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Running Doc: Piriformis syndrome is a real pain in the butt

SUN;Watts, Susan

Stretching under the watchful eye of a physical therapist is one part of the rehab process for runners dealing with Piriformis syndrome.

Dear Running Doc:

I have a pain in my right butt that goes to my leg. My doctor says I have Piriformis Syndrome and he gave me a script for physical therapy. He did not tell me much else. Please fill me in. Thanks.

— Barbara F. New York City, NY

Barbara, Piriformis syndrome is — figuratively and literally — a pain in the butt, one that does an excellent imitation of the catchall ailment called sciatica. This pain can also show up in the lowermost portion of the back, which is why I’ve included it in back sections of my books. It can also show up as sciatic symptoms. Therapy is possible but tricky. Don’t try to diagnose and treat yourself. Since your Doc diagnosed it, we don’t have to discuss the entire differential diagnosis; we can talk only about Prirformis today.

Not long ago, for example, a 45-year-old patient of mine, came to me with what he described as a dull ache in the middle of one buttock. It hurt him to run, and the pain was especially sharp as he was going up hills or even walking up stairs. A string of doctors had pegged it as everything from a deteriorated spinal disc to that classic medical non sequitur, low back pain. None apparently suspected the piriformis, one of the muscles deep in the rear of the pelvis that helps turn your leg outward and that runs alongside, and occasionally surrounds, the sciatic nerve. Like any muscle, it can be overused and go into spasm, something that can also be triggered by tight hamstrings, prolonged sitting, or anything that twists that area. When that happens — and especially when the sciatic nerve becomes involved — the pain is dull, constant, and, it often seems, permanent.

Diagnosis is not difficult for anyone who has seen the condition before. One or two simple exercises with the patient on a table can pinpoint it, and trained fingers can actually feel down to sense the spasming muscle. But diagnosis is only the start of treatment, and therapy is far from simple, news that is always a big disappointment to experienced athletes who are accustomed to being sent home with a list of simple stretching and strengthening exercises and follow-up appointment.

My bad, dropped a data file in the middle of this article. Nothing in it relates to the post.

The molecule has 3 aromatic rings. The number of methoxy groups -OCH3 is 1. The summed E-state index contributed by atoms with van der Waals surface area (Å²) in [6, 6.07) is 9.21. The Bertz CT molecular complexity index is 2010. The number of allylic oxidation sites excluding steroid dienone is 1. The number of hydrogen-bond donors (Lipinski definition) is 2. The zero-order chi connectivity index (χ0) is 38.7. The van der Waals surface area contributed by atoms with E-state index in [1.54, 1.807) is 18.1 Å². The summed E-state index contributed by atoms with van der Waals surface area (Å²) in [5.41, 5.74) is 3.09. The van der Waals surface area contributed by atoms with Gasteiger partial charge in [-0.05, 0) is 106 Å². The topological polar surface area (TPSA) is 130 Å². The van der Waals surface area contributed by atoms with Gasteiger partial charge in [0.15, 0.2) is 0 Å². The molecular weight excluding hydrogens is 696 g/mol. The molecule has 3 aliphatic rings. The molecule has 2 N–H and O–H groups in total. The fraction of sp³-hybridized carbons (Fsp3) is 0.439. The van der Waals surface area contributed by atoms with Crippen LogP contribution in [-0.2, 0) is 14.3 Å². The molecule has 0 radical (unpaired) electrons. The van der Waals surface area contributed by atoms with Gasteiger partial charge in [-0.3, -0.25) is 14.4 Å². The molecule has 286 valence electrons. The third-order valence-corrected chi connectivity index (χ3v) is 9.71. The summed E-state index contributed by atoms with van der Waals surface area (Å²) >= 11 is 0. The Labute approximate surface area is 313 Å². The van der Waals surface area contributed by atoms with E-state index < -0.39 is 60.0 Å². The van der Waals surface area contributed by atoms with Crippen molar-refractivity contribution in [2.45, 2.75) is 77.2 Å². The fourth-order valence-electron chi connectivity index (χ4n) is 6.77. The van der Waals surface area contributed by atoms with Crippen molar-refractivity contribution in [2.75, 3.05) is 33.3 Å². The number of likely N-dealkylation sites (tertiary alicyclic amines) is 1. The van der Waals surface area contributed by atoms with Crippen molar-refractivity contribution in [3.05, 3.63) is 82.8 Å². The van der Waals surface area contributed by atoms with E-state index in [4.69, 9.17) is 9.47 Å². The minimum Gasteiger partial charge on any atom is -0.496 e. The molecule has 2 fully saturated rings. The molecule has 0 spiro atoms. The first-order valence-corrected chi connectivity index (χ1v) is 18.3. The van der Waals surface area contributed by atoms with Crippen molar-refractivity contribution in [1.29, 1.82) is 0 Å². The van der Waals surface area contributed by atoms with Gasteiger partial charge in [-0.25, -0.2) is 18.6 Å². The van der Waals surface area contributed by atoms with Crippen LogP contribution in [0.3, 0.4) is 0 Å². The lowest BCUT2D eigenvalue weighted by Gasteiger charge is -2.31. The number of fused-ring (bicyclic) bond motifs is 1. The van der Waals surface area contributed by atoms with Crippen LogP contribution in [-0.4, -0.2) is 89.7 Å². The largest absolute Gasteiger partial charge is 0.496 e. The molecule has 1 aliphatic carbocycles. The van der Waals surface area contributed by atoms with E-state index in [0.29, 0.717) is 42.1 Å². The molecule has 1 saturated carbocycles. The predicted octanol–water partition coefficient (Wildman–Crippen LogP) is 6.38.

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My patient, for example, listened to me for 20 minutes while I explained why he had to do exactly as I said. Yes, there would stretches, but they would have to be done with the guidance of a physical therapist. Beyond that, because the muscle is so deep and the spasm so hard to break, we would also need to gang up other available therapies, including PRP shots; a specialized technique called transverse frictional massage in which the massage is applied opposite the alignment of the muscle and tendon fibers; electrogalvanic stimulation of the tissues, where an electric current is applied to break up the pain messages in thenerves; ice; and ultrasound. The patient was supposed to follow up with me every four weeks during this physical therapy.

I heard from him nine months later when he called to tell me how disappointed he had been with my care. Why? Because he still hurt. Of course, it turns out that once he knew what was wrong with him, he’d decided to skip the PRP, skip all that therapy stuff, get some piriformis stretches out of a book, and get to work on his own.

A condition that’s commonly not correctly diagnosed in the first place, that requires otherwise intelligent athletes to follow orders like robots, and that’s all but impervious to anything but the full galaxy of therapies is as close as one can come to a sports medicine physician’s nightmare. But if you do what you’re told, it needn’t be your nightmare, too.

I hope this helps Barbara. Let us know how you are doing.

Enjoy the ride!

Lewis G. Maharam, MD, FACSM is one of the world’s most extensively credentialed and well-known sports health experts. Better known as Running Doc™, Maharam is author of Running Doc’s Guide to Healthy Running and past medical director of the NYC Marathon and Rock ‘n’ Roll Marathon series. He is Medical Director of the Leukemia & Lymphoma Society’s Team in Training program. He is also past president of the New York Chapter of the American College of Sports Medicine. Learn more at runningdoc.com.

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